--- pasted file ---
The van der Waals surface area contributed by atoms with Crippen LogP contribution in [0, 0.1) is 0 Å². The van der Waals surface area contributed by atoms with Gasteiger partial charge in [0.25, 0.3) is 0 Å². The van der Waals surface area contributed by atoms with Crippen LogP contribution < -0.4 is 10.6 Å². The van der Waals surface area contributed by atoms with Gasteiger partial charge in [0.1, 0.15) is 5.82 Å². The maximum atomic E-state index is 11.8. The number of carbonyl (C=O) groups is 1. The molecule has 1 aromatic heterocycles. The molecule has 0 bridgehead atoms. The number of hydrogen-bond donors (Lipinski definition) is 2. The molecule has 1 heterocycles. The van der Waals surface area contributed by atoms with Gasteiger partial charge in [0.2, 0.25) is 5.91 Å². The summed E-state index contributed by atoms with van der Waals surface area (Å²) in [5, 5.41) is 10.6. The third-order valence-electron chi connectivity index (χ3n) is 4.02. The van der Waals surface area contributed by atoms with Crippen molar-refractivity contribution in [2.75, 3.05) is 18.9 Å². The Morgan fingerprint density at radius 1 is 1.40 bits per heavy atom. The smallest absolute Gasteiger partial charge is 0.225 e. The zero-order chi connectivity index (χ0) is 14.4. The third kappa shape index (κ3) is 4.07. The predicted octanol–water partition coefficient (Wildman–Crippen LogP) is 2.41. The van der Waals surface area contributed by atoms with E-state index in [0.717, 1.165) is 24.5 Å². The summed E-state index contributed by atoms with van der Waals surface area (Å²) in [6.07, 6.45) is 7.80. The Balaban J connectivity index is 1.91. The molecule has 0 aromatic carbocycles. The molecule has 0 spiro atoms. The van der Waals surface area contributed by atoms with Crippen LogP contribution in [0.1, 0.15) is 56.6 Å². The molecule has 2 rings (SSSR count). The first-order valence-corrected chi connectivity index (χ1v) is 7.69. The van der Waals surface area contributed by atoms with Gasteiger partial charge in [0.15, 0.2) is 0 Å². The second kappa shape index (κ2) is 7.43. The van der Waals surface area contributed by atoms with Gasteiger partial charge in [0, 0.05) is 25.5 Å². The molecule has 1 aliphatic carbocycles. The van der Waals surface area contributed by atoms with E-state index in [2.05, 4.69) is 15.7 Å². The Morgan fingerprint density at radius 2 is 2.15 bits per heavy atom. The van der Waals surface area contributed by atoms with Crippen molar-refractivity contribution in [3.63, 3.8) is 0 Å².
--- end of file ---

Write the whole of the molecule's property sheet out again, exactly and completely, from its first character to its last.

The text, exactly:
The van der Waals surface area contributed by atoms with Crippen LogP contribution in [0, 0.1) is 0 Å². The van der Waals surface area contributed by atoms with Gasteiger partial charge in [0.25, 0.3) is 0 Å². The van der Waals surface area contributed by atoms with Crippen LogP contribution < -0.4 is 10.6 Å². The van der Waals surface area contributed by atoms with Gasteiger partial charge in [0.1, 0.15) is 5.82 Å². The maximum atomic E-state index is 11.8. The number of carbonyl (C=O) groups is 1. The molecule has 1 aromatic heterocycles. The molecule has 0 bridgehead atoms. The number of hydrogen-bond donors (Lipinski definition) is 2. The molecule has 1 heterocycles. The van der Waals surface area contributed by atoms with Gasteiger partial charge in [0.2, 0.25) is 5.91 Å². The summed E-state index contributed by atoms with van der Waals surface area (Å²) in [5, 5.41) is 10.6. The third-order valence-electron chi connectivity index (χ3n) is 4.02. The van der Waals surface area contributed by atoms with Crippen molar-refractivity contribution in [2.75, 3.05) is 18.9 Å². The Morgan fingerprint density at radius 1 is 1.40 bits per heavy atom. The smallest absolute Gasteiger partial charge is 0.225 e. The zero-order chi connectivity index (χ0) is 14.4. The third kappa shape index (κ3) is 4.07. The predicted octanol–water partition coefficient (Wildman–Crippen LogP) is 2.41. The van der Waals surface area contributed by atoms with E-state index in [0.717, 1.165) is 24.5 Å². The summed E-state index contributed by atoms with van der Waals surface area (Å²) in [6.07, 6.45) is 7.80. The Balaban J connectivity index is 1.91. The molecule has 0 aromatic carbocycles. The molecule has 0 spiro atoms. The van der Waals surface area contributed by atoms with Crippen LogP contribution in [0.1, 0.15) is 56.6 Å². The molecule has 2 rings (SSSR count). The first-order valence-corrected chi connectivity index (χ1v) is 7.69. The van der Waals surface area contributed by atoms with Gasteiger partial charge in [0.15, 0.2) is 0 Å². The second kappa shape index (κ2) is 7.43. The van der Waals surface area contributed by atoms with Gasteiger partial charge in [0, 0.05) is 25.5 Å². The molecule has 1 aliphatic carbocycles. The van der Waals surface area contributed by atoms with E-state index in [2.05, 4.69) is 15.7 Å². The Morgan fingerprint density at radius 2 is 2.15 bits per heavy atom. The van der Waals surface area contributed by atoms with Crippen molar-refractivity contribution in [3.63, 3.8) is 0 Å².